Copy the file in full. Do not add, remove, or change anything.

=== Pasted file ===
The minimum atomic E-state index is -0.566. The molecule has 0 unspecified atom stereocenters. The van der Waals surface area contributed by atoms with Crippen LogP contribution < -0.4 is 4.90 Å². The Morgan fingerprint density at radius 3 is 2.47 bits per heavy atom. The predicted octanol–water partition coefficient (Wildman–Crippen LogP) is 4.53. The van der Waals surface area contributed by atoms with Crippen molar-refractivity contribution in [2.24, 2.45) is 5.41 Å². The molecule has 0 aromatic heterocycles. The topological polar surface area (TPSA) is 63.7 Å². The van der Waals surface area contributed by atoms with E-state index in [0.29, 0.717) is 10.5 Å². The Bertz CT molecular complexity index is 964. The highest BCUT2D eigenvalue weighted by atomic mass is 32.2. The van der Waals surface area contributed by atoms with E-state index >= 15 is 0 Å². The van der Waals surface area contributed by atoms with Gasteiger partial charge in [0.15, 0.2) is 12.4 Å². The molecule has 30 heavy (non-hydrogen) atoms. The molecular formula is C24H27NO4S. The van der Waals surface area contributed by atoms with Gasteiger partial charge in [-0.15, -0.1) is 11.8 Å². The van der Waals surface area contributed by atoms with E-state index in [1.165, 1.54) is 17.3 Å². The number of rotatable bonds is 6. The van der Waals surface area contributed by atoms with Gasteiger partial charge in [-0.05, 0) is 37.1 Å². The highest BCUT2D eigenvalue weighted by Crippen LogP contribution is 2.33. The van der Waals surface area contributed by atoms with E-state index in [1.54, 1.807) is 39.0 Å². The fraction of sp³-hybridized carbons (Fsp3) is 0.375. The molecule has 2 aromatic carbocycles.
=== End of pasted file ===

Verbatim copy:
The minimum atomic E-state index is -0.566. The molecule has 0 unspecified atom stereocenters. The van der Waals surface area contributed by atoms with Crippen LogP contribution < -0.4 is 4.90 Å². The Morgan fingerprint density at radius 3 is 2.47 bits per heavy atom. The predicted octanol–water partition coefficient (Wildman–Crippen LogP) is 4.53. The van der Waals surface area contributed by atoms with Crippen molar-refractivity contribution in [2.24, 2.45) is 5.41 Å². The molecule has 0 aromatic heterocycles. The topological polar surface area (TPSA) is 63.7 Å². The van der Waals surface area contributed by atoms with E-state index in [0.29, 0.717) is 10.5 Å². The Bertz CT molecular complexity index is 964. The highest BCUT2D eigenvalue weighted by atomic mass is 32.2. The van der Waals surface area contributed by atoms with E-state index >= 15 is 0 Å². The van der Waals surface area contributed by atoms with Gasteiger partial charge in [0.15, 0.2) is 12.4 Å². The molecule has 30 heavy (non-hydrogen) atoms. The molecular formula is C24H27NO4S. The van der Waals surface area contributed by atoms with Gasteiger partial charge in [-0.15, -0.1) is 11.8 Å². The van der Waals surface area contributed by atoms with E-state index in [1.165, 1.54) is 17.3 Å². The number of rotatable bonds is 6. The van der Waals surface area contributed by atoms with Gasteiger partial charge in [-0.05, 0) is 37.1 Å². The highest BCUT2D eigenvalue weighted by Crippen LogP contribution is 2.33. The van der Waals surface area contributed by atoms with E-state index in [1.54, 1.807) is 39.0 Å². The fraction of sp³-hybridized carbons (Fsp3) is 0.375. The molecule has 2 aromatic carbocycles.